Why FMLA Doesn’t Cut It for Growing Startups


Leadership / Entrepreneurship 30 Views 0

A quarter-century ago, President Bill Clinton signed the Family and Medical Leave Act, designed to provide workers up to 12 weeks of job-protected, unpaid leave. Over the years, the groundbreaking policy which covers new parents, people caring for a sick family member and people fighting a severe illness has thrown America’s ever-growing startup community in a tizzy.

The FMLA’s federal protections system ignore the burdens impacting early stage or growth-stage startups. Contrary to what advocates might think, the FMLA also renders employers to tilt in favor of employees with fewer responsibilities towards their family.

“For startups, the possibility of someone not being around to contribute for three months at a stretch could be a sticking point,” said an associate VP at a London-based digital payment app.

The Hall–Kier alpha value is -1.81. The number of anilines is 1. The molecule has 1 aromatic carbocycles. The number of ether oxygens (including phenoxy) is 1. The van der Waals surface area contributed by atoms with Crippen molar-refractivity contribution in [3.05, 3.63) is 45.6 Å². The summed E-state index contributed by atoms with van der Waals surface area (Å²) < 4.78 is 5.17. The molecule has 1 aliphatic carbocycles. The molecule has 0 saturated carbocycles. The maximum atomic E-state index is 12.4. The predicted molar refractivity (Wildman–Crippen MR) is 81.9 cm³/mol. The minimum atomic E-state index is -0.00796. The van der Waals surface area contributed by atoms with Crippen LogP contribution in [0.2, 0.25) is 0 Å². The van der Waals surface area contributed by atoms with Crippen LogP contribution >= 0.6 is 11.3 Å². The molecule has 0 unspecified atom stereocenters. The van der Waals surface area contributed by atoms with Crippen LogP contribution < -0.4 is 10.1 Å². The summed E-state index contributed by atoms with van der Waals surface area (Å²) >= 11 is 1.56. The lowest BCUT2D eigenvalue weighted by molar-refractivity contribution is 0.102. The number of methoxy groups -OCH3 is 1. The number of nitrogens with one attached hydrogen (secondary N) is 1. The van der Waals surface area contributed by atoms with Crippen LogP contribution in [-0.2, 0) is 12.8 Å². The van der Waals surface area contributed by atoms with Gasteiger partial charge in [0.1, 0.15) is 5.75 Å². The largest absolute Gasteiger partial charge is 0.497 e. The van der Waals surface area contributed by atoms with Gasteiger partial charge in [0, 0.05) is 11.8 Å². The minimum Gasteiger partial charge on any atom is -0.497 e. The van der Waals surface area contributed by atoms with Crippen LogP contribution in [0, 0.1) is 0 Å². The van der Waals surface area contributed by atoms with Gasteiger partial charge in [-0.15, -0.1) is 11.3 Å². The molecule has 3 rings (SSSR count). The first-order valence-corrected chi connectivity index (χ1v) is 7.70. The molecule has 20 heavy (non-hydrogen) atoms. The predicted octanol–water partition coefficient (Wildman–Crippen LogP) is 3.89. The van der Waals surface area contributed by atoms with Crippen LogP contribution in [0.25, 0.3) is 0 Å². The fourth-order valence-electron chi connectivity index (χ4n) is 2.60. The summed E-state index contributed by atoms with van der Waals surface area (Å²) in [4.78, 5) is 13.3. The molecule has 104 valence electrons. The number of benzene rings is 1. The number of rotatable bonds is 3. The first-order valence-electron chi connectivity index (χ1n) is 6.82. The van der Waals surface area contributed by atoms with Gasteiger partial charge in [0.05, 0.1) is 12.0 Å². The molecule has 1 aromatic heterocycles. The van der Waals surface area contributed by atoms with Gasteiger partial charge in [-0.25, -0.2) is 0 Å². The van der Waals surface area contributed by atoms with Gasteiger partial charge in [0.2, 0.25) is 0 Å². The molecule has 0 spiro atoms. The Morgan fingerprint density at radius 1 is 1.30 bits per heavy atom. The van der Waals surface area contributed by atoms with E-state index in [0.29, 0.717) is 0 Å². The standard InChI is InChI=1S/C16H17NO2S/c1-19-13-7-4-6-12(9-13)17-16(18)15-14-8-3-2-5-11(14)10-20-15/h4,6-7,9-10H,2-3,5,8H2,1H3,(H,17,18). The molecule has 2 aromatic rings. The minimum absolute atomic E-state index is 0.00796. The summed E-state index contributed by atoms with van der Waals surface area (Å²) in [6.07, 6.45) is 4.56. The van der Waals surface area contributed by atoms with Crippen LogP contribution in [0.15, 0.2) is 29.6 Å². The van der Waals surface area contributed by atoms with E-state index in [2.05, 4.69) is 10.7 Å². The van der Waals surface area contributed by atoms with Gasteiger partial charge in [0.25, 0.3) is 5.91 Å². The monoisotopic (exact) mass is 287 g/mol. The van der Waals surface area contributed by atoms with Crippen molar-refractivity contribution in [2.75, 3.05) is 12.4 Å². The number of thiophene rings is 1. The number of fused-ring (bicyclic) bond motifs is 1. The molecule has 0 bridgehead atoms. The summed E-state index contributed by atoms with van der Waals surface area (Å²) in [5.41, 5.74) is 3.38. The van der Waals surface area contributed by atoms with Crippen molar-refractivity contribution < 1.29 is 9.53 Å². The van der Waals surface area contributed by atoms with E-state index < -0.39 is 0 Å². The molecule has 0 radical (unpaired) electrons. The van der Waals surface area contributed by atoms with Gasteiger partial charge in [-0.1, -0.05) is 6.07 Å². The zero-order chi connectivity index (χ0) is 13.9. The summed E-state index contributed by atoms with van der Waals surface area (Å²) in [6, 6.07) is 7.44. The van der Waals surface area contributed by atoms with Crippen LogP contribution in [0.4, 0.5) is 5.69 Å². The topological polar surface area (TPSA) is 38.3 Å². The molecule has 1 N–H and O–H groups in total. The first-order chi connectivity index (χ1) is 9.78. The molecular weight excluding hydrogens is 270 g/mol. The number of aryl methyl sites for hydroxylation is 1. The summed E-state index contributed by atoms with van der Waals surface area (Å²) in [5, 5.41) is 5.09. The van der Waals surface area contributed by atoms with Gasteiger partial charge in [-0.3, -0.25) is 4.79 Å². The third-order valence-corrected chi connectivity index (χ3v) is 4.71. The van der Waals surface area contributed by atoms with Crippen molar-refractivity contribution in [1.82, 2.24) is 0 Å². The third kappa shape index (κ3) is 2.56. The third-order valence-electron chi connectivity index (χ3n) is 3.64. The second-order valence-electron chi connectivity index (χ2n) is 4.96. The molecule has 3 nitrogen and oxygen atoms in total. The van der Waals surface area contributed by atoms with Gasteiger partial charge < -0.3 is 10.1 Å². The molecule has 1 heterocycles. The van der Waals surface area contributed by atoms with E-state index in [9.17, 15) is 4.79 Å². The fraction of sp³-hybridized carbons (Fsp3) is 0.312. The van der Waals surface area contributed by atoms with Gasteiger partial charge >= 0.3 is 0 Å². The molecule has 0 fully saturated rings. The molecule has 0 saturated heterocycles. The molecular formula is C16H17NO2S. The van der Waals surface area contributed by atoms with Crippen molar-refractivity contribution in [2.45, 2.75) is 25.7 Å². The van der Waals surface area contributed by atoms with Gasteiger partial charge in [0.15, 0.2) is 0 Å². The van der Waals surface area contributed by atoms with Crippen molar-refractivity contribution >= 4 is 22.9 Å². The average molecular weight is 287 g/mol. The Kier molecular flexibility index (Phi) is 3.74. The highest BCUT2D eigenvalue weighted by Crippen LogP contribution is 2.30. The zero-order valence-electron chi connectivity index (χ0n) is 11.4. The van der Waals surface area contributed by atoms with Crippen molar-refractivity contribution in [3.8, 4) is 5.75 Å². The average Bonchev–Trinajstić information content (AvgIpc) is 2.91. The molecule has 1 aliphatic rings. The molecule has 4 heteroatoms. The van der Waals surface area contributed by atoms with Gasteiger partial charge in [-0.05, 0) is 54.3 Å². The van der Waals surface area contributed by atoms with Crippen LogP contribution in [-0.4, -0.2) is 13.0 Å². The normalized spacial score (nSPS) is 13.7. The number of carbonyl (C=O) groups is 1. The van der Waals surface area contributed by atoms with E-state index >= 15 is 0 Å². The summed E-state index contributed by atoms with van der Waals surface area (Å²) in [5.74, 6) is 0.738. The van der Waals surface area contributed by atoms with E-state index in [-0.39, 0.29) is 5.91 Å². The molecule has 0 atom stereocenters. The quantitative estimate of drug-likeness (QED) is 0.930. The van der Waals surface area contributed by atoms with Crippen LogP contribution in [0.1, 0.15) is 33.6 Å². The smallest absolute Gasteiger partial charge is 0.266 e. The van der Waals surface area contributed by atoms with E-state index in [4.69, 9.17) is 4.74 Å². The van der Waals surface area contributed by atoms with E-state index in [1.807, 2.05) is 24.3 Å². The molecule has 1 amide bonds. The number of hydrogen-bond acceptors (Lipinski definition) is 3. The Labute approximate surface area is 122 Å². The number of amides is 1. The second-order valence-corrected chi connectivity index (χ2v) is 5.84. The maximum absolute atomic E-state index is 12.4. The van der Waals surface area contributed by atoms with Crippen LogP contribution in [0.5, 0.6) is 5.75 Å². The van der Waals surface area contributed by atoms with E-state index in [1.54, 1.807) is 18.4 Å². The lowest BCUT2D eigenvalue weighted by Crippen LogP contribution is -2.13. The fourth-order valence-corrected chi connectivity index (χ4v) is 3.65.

Startups are in favor of the noble goal of protecting workers and their families who need to leave the workplace temporarily, but also apprehensive as it can impact on costs as they brave lower productivity levels in action-based roles. For a startup low on funds, affording more than three months’ salary for no productive work is obtuse.

Advocates of the FMLA believe that employers don’t have an incentive to create fair workplace standards. Thus, the government should step

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